Bronze for Kiwi kayaker at worlds
Kiwi kayaker Mike Dawson has capped a successful canoe slalom world championship in style, grabbing bronze in the event-ending extreme slalom final in Pau, France, overnight.
The 30-year-old battled through five rounds of intense head-to-head racing, eventually finishing behind 2012 Olympic K1 silver medallist Vavrinec Hradilek (Czech Republic) and Frenchman Boris Neveu in the four-boat final.
Finalists in the extreme slalom (from left) Mike Dawson (NZ), Boris Neveu (France), Vavrinec Hradilek (Czech Republic) and Vit Prindis (Czech Republic) drop into the Pau course. Photo by Balint Vekassy/www.canoephoto.com
It was the ideal way to end an incredible world championship for the boutique 10-strong New Zealand team, after Dawson (seventh) and Luuka Jones (fourth) had both made their respective finals in the K1 slalom, leaving Dawson buzzing.
“All the dreams came true - it’s just a wicked end to an amazing world championships here in Pau,” Dawson said. “To stand up there with Vavra and Boris - guys that I’ve raced together with for so many years - and share a podium at the world champs with them was insane.”
It’s the first time extreme slalom - which features four paddlers racing together in plastic boats down a modified slalom course - has been held at the world championships and it’s an event nearly tailor-made for Dawson. He’s spent 13 years competing overseas, using the thrills and prizemoney from extreme racing to bolster his Olympic canoe slalom campaign.
There’s now talk the sport’s governing body - the International Canoe Federation (ICF) - may push to include it in future Olympics.
Boris Neveu (France), Vavrinec Hradilek (Czech Republic) and New Zealand’s Mike Dawson on the podium at the canoe slalom world championships. Photo by Balint Vekassy/www.canoephoto.com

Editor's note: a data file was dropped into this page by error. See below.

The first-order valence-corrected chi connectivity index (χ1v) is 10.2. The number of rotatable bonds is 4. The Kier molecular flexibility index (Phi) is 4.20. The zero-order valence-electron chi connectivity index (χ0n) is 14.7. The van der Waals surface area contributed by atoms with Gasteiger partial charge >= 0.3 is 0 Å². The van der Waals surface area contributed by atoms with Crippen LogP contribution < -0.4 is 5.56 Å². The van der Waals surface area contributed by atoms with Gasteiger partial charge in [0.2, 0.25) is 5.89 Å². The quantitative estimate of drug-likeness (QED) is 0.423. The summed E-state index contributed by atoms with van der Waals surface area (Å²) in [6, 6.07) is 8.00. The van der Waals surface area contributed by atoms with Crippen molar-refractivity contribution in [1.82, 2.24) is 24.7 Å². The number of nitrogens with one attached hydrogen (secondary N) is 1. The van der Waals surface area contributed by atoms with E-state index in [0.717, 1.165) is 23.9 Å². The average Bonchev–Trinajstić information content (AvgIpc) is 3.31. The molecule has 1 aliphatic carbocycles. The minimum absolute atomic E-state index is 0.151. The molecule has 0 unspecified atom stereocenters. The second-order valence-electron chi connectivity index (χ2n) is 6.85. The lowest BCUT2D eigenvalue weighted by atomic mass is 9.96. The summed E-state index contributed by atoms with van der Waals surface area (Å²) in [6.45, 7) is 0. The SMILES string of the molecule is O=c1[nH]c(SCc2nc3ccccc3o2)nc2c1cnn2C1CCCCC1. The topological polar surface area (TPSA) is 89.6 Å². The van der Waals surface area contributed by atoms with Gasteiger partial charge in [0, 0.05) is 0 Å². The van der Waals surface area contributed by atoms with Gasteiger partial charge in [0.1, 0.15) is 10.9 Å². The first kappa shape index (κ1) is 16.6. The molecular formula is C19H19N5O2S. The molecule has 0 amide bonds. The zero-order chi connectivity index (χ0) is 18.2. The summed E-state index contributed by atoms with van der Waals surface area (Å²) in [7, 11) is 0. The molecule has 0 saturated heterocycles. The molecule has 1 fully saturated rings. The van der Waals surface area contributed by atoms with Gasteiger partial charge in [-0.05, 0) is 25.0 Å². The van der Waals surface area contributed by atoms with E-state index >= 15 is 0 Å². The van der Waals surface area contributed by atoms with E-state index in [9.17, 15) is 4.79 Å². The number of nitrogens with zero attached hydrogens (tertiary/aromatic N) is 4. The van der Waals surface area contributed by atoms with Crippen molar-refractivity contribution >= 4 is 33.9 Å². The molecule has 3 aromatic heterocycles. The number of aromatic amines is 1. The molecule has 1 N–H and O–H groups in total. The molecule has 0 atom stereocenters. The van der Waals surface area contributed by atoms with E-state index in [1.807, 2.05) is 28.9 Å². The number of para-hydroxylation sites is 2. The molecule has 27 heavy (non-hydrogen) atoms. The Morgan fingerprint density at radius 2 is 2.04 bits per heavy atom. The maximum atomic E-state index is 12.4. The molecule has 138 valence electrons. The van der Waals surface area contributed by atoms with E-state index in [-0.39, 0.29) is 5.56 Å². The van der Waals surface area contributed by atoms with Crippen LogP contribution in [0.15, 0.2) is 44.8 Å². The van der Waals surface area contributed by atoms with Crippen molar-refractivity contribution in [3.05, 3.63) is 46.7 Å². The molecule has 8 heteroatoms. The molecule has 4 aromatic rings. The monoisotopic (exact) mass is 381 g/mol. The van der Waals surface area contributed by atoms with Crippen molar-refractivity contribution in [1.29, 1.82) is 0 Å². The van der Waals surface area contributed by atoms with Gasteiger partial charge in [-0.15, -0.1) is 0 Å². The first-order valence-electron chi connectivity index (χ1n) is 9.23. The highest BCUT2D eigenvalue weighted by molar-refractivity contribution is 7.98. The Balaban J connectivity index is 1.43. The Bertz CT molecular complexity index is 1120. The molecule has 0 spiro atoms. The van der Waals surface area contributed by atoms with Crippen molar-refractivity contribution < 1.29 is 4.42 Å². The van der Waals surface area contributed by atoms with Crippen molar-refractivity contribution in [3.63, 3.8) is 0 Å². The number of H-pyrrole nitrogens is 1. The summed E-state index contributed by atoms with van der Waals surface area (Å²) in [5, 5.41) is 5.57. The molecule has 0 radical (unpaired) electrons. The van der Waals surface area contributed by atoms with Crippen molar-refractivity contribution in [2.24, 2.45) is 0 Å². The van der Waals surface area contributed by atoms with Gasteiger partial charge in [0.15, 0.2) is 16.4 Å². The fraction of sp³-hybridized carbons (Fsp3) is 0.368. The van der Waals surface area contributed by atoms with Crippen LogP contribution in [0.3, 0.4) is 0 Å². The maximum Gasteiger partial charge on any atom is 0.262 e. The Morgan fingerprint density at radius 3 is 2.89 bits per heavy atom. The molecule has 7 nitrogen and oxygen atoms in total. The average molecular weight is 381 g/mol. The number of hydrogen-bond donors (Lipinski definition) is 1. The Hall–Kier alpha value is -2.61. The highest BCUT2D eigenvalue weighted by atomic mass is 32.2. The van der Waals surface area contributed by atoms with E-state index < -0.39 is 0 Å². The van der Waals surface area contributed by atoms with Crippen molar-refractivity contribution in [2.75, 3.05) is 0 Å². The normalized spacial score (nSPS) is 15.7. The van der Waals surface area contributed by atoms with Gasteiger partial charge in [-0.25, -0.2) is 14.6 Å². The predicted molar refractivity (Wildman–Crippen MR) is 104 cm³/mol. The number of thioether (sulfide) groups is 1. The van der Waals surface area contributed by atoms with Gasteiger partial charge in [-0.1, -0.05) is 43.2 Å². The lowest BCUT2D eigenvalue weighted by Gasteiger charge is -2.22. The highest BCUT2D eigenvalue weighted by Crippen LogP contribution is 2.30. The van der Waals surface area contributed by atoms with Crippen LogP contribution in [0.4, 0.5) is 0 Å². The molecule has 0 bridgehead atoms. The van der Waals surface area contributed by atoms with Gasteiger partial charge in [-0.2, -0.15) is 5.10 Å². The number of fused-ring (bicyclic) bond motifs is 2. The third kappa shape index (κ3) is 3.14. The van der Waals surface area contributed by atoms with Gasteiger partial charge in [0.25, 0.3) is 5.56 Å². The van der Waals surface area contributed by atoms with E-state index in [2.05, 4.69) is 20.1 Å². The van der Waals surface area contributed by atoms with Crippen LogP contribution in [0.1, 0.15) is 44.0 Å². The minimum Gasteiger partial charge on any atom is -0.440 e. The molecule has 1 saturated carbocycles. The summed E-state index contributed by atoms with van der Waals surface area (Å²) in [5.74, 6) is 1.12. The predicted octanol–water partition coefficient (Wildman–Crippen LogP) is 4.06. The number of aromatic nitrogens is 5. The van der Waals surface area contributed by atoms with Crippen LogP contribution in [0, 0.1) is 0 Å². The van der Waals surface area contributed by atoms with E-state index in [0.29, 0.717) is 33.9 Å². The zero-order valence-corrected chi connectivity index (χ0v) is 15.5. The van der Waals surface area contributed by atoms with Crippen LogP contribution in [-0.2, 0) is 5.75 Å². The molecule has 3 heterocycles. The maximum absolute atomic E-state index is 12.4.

“After a lot of work with the ICF, it’s awesome to see extreme slalom as a recognised event. We’ve had World Cups with it but this was the first world championship and it was an amazing presentation of what white water kayaking is all about. It’s just going to keep growing and growing and to hear officials say it could be an Olympic discipline in the future is really exciting stuff.”
After 10 world championships since his first in 2005 and two Olympics, it’s also exciting for Dawson to see the depth in the sport in New Zealand growing.
“It’s just going from strength to strength, with Luuka winning a silver medal at the Olympic Games last year, to have two finalists here in the canoe slalom events and to come away with a medal in the extreme slalom shows that we’re in such a wicked place. The support and backing we’ve had from High Performance Sport New Zealand is doing wonders and it’s created an amazing team and given us the opportunity to deliver what we can on the world stage. We’ve got amazing juniors coming through who performed exceptionally at the junior worlds this year and have the likes of Finn Butcher and Callum Gilbert who came so close to making the semifinals here. We’re contenders and we’re now able to compete with the best in the world.”